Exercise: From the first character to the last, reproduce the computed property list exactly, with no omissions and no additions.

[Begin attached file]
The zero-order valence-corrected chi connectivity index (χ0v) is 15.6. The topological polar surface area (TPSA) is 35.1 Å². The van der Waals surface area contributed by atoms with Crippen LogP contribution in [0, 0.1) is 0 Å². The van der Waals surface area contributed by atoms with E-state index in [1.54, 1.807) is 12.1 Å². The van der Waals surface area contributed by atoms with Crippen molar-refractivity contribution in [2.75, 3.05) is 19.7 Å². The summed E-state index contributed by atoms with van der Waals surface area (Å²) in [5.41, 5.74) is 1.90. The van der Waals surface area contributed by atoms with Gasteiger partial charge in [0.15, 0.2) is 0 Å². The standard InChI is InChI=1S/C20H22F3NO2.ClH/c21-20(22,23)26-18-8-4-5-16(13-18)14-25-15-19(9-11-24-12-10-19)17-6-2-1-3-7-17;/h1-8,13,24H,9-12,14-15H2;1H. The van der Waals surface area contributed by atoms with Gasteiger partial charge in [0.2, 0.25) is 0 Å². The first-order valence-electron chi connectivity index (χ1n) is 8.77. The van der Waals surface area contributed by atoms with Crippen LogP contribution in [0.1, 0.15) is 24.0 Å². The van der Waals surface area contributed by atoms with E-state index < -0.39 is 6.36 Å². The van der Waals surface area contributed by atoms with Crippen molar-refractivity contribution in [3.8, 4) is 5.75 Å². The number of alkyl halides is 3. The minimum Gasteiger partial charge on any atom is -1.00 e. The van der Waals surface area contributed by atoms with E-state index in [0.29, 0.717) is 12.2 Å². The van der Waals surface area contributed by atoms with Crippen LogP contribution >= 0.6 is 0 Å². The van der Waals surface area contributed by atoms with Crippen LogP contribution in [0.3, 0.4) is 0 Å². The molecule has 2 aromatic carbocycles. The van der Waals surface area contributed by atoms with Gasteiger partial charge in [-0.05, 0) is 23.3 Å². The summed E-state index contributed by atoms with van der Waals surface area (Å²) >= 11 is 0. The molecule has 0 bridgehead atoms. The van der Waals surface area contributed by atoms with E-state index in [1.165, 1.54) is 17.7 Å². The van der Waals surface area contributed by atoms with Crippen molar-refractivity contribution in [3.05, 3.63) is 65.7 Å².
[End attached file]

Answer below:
The zero-order valence-corrected chi connectivity index (χ0v) is 15.6. The topological polar surface area (TPSA) is 35.1 Å². The van der Waals surface area contributed by atoms with Crippen LogP contribution in [0, 0.1) is 0 Å². The van der Waals surface area contributed by atoms with E-state index in [1.54, 1.807) is 12.1 Å². The van der Waals surface area contributed by atoms with Crippen molar-refractivity contribution in [2.75, 3.05) is 19.7 Å². The summed E-state index contributed by atoms with van der Waals surface area (Å²) in [5.41, 5.74) is 1.90. The van der Waals surface area contributed by atoms with Gasteiger partial charge in [0.15, 0.2) is 0 Å². The standard InChI is InChI=1S/C20H22F3NO2.ClH/c21-20(22,23)26-18-8-4-5-16(13-18)14-25-15-19(9-11-24-12-10-19)17-6-2-1-3-7-17;/h1-8,13,24H,9-12,14-15H2;1H. The van der Waals surface area contributed by atoms with Gasteiger partial charge in [0.2, 0.25) is 0 Å². The first-order valence-electron chi connectivity index (χ1n) is 8.77. The van der Waals surface area contributed by atoms with Crippen LogP contribution in [0.1, 0.15) is 24.0 Å². The van der Waals surface area contributed by atoms with E-state index < -0.39 is 6.36 Å². The van der Waals surface area contributed by atoms with Crippen molar-refractivity contribution in [3.8, 4) is 5.75 Å². The number of alkyl halides is 3. The minimum Gasteiger partial charge on any atom is -1.00 e. The van der Waals surface area contributed by atoms with E-state index in [0.29, 0.717) is 12.2 Å². The van der Waals surface area contributed by atoms with Crippen LogP contribution >= 0.6 is 0 Å². The van der Waals surface area contributed by atoms with Crippen LogP contribution in [0.3, 0.4) is 0 Å². The molecule has 2 aromatic carbocycles. The van der Waals surface area contributed by atoms with Gasteiger partial charge in [-0.05, 0) is 23.3 Å². The summed E-state index contributed by atoms with van der Waals surface area (Å²) >= 11 is 0. The molecule has 0 bridgehead atoms. The van der Waals surface area contributed by atoms with E-state index in [1.165, 1.54) is 17.7 Å². The van der Waals surface area contributed by atoms with Crippen molar-refractivity contribution in [3.05, 3.63) is 65.7 Å².